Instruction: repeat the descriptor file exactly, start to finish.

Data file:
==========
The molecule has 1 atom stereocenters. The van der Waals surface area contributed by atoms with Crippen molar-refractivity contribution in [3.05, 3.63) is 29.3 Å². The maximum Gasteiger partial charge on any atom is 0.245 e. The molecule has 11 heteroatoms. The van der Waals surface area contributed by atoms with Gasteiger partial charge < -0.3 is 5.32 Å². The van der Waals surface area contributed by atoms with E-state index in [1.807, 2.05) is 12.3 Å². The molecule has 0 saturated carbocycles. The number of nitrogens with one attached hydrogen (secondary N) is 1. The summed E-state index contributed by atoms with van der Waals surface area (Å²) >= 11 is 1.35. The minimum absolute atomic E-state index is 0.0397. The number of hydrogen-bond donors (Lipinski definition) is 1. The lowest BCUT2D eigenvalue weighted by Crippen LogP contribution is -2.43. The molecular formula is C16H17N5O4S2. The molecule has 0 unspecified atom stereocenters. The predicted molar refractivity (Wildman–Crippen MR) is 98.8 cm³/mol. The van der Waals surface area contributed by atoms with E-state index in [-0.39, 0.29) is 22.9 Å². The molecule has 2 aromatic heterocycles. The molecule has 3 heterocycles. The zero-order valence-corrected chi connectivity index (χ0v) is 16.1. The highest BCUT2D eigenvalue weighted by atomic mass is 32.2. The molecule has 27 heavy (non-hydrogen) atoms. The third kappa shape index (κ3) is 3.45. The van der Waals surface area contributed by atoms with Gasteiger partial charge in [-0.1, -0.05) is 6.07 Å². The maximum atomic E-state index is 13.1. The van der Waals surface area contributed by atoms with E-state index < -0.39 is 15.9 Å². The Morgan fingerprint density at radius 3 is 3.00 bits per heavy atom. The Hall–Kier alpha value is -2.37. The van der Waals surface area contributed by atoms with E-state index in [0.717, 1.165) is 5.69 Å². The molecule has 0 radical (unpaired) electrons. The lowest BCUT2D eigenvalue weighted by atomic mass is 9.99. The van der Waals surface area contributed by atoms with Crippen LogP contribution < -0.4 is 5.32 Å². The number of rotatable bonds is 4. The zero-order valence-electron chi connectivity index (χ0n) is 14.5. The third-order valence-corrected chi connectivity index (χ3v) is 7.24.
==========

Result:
The molecule has 1 atom stereocenters. The van der Waals surface area contributed by atoms with Crippen molar-refractivity contribution in [3.05, 3.63) is 29.3 Å². The maximum Gasteiger partial charge on any atom is 0.245 e. The molecule has 11 heteroatoms. The van der Waals surface area contributed by atoms with Gasteiger partial charge < -0.3 is 5.32 Å². The van der Waals surface area contributed by atoms with E-state index in [1.807, 2.05) is 12.3 Å². The molecule has 0 saturated carbocycles. The number of nitrogens with one attached hydrogen (secondary N) is 1. The summed E-state index contributed by atoms with van der Waals surface area (Å²) >= 11 is 1.35. The minimum absolute atomic E-state index is 0.0397. The number of hydrogen-bond donors (Lipinski definition) is 1. The lowest BCUT2D eigenvalue weighted by Crippen LogP contribution is -2.43. The molecular formula is C16H17N5O4S2. The molecule has 0 unspecified atom stereocenters. The predicted molar refractivity (Wildman–Crippen MR) is 98.8 cm³/mol. The van der Waals surface area contributed by atoms with E-state index in [-0.39, 0.29) is 22.9 Å². The molecule has 2 aromatic heterocycles. The molecule has 3 heterocycles. The zero-order valence-corrected chi connectivity index (χ0v) is 16.1. The highest BCUT2D eigenvalue weighted by atomic mass is 32.2. The molecule has 27 heavy (non-hydrogen) atoms. The third kappa shape index (κ3) is 3.45. The van der Waals surface area contributed by atoms with Gasteiger partial charge in [-0.1, -0.05) is 6.07 Å². The maximum atomic E-state index is 13.1. The van der Waals surface area contributed by atoms with E-state index < -0.39 is 15.9 Å². The Morgan fingerprint density at radius 3 is 3.00 bits per heavy atom. The Hall–Kier alpha value is -2.37. The van der Waals surface area contributed by atoms with E-state index in [0.717, 1.165) is 5.69 Å². The molecule has 0 radical (unpaired) electrons. The lowest BCUT2D eigenvalue weighted by atomic mass is 9.99. The van der Waals surface area contributed by atoms with Crippen LogP contribution < -0.4 is 5.32 Å². The number of rotatable bonds is 4. The zero-order valence-electron chi connectivity index (χ0n) is 14.5. The third-order valence-corrected chi connectivity index (χ3v) is 7.24.